Young Engineer of the Year 2016 Keno Mario Ghae visits the second generation solar car being built by students at Ardingly College and joins them in celebrating the sciences.
Keno Mario Ghae visited the team building the second generation solar car at Ardingly College and presented an inspiring speech about himself and how he ended up being so passionate about science. He also described how he subsequently ended up building a solar car himself whilst at Cambridge University.
In a dedicated solar car workshop in the grounds of the school, students are designing and building Solar Car Mark II, incorporating the latest technologies capable of completing a 3,000km journey, using solar power alone.
Dr Spiers, Director of Science and Technology, said that achieving this would be a first for any UK solar team and a first for any school in the world. He explained: “The new car will be completed in 2017 and will then enter trial events in the UK and overseas in preparation for the 2019 World Solar Challenge.”
Keno Mario Ghae said he was bowled over by the students he met and what they were undertaking at Ardingly College:
“What they are doing at Ardingly College is incredible. The first solar car took so much work and looked like it may not come to fruition many times. But the students persevered and the resilience they showed was well beyond their years.
“This team are showing the same resilience and it is wonderful to see these budding scientists and engineers actually building a solar car. They are not even at university yet… what an undertaking to contemplate!”
Dr Spiers, also STEM Teacher of the Year, 2016 said: “What a brilliant evening. Not only did we have an inspiring presentation by Keno Mario Ghae, having seen our latest solar car, but we were also joined by eighteen experts to discuss with students their possible career paths in engineering, medicine and science.”
Ashley Bradshaw, a student said:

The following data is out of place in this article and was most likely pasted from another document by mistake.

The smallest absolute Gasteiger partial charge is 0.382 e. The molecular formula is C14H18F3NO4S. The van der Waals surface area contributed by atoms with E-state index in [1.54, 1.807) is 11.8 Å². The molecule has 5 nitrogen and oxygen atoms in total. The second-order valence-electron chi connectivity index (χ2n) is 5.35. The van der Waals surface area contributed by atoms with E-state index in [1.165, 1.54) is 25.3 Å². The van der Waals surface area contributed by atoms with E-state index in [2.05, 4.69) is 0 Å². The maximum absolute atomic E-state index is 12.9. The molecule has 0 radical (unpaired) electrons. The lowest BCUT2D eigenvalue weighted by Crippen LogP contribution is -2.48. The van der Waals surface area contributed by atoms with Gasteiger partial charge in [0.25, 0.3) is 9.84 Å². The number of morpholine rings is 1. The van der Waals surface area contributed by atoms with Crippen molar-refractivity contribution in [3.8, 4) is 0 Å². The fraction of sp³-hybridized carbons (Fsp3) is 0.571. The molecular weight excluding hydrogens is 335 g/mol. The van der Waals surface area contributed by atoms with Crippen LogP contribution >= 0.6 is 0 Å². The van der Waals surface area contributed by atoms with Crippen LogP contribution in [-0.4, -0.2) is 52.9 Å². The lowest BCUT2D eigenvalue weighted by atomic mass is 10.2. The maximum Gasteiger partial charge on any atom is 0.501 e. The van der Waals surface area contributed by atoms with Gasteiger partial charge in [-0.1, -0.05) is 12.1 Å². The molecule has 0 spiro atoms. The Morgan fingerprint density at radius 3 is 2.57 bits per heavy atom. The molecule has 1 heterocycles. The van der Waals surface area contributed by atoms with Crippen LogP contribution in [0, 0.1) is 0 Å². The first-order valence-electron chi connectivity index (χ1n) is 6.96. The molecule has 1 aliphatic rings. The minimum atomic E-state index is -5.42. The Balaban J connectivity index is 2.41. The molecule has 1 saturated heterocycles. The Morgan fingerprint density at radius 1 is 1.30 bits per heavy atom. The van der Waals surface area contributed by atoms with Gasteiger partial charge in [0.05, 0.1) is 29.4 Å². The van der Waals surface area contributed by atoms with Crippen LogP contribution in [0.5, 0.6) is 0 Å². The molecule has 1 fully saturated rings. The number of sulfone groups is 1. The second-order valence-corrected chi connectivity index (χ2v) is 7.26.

“Working on the Solar Car helps in everyday life as I have to present my ideas clearly in order to convince the team of what I’m thinking. Also, if you understand how to build a machine, you can transfer that skill to other machines. We are having to modify the components we are using for the car so we are really building it! We also have to use specific software for 3D printing which is another brilliant life-skill.”
Julian Jaggs, another student said:
“Meeting Keno has been really interesting. He understands the business side as well as the science aspect of building the solar car and I’ve been fascinated listening to his account of how to raise sponsorship as well as the challenge he had getting his solar car on the road. He has made me think about why things have value and the solar car is worth it because we value what we are doing with it.”
Deiniol Lewis, another student said:
“The science evening has been great. We’ve been given the opportunity to have thoughts about our future and what job we might like to do, not just what degree we wish to study. It is clear there are so many experiences available by studying the sciences.
The solar car is an amazing project. Nobody gets to do this stuff before they get to university, except us. We are doing it in sixth form and learning really complicated things. The mechanical design is full of complicated concepts but it’s so useful to learn.